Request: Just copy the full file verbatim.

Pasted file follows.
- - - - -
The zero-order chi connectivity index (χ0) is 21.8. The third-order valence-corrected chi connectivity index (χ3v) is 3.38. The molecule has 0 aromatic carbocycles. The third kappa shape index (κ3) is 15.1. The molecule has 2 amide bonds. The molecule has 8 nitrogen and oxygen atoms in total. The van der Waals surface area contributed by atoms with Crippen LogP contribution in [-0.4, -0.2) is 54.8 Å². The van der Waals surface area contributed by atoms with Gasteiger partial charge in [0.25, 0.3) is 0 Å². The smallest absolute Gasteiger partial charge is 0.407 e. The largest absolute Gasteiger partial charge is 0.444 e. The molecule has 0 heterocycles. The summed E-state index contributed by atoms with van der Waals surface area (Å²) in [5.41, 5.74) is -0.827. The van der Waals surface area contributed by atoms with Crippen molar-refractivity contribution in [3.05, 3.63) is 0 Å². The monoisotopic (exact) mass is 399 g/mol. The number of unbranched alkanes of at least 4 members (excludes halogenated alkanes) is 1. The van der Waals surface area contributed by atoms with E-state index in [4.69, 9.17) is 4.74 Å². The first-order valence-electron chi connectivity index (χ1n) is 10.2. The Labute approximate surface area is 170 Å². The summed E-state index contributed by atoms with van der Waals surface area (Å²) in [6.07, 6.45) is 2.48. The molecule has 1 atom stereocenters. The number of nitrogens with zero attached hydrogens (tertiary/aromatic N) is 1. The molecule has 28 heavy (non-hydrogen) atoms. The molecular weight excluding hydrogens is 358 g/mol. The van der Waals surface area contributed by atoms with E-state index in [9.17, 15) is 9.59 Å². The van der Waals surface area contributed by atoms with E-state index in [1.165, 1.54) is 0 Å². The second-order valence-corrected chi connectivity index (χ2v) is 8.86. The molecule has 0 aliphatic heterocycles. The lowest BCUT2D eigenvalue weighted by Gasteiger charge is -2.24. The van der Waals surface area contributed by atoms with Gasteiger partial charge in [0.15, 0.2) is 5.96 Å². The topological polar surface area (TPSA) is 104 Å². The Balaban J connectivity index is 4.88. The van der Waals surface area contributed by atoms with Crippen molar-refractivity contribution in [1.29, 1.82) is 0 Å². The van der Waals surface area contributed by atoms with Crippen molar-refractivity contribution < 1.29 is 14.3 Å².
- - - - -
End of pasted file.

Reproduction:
The zero-order chi connectivity index (χ0) is 21.8. The third-order valence-corrected chi connectivity index (χ3v) is 3.38. The molecule has 0 aromatic carbocycles. The third kappa shape index (κ3) is 15.1. The molecule has 2 amide bonds. The molecule has 8 nitrogen and oxygen atoms in total. The van der Waals surface area contributed by atoms with Crippen LogP contribution in [-0.4, -0.2) is 54.8 Å². The van der Waals surface area contributed by atoms with Gasteiger partial charge in [0.25, 0.3) is 0 Å². The smallest absolute Gasteiger partial charge is 0.407 e. The largest absolute Gasteiger partial charge is 0.444 e. The molecule has 0 heterocycles. The summed E-state index contributed by atoms with van der Waals surface area (Å²) in [5.41, 5.74) is -0.827. The van der Waals surface area contributed by atoms with Crippen molar-refractivity contribution in [3.05, 3.63) is 0 Å². The monoisotopic (exact) mass is 399 g/mol. The number of unbranched alkanes of at least 4 members (excludes halogenated alkanes) is 1. The van der Waals surface area contributed by atoms with E-state index in [4.69, 9.17) is 4.74 Å². The first-order valence-electron chi connectivity index (χ1n) is 10.2. The Labute approximate surface area is 170 Å². The summed E-state index contributed by atoms with van der Waals surface area (Å²) in [6.07, 6.45) is 2.48. The molecule has 1 atom stereocenters. The number of nitrogens with zero attached hydrogens (tertiary/aromatic N) is 1. The molecule has 28 heavy (non-hydrogen) atoms. The molecular weight excluding hydrogens is 358 g/mol. The van der Waals surface area contributed by atoms with E-state index in [9.17, 15) is 9.59 Å². The van der Waals surface area contributed by atoms with E-state index in [1.165, 1.54) is 0 Å². The second-order valence-corrected chi connectivity index (χ2v) is 8.86. The molecule has 0 aliphatic heterocycles. The lowest BCUT2D eigenvalue weighted by Gasteiger charge is -2.24. The van der Waals surface area contributed by atoms with Gasteiger partial charge in [0.15, 0.2) is 5.96 Å². The topological polar surface area (TPSA) is 104 Å². The Balaban J connectivity index is 4.88. The van der Waals surface area contributed by atoms with Crippen molar-refractivity contribution in [1.29, 1.82) is 0 Å². The van der Waals surface area contributed by atoms with Crippen molar-refractivity contribution < 1.29 is 14.3 Å².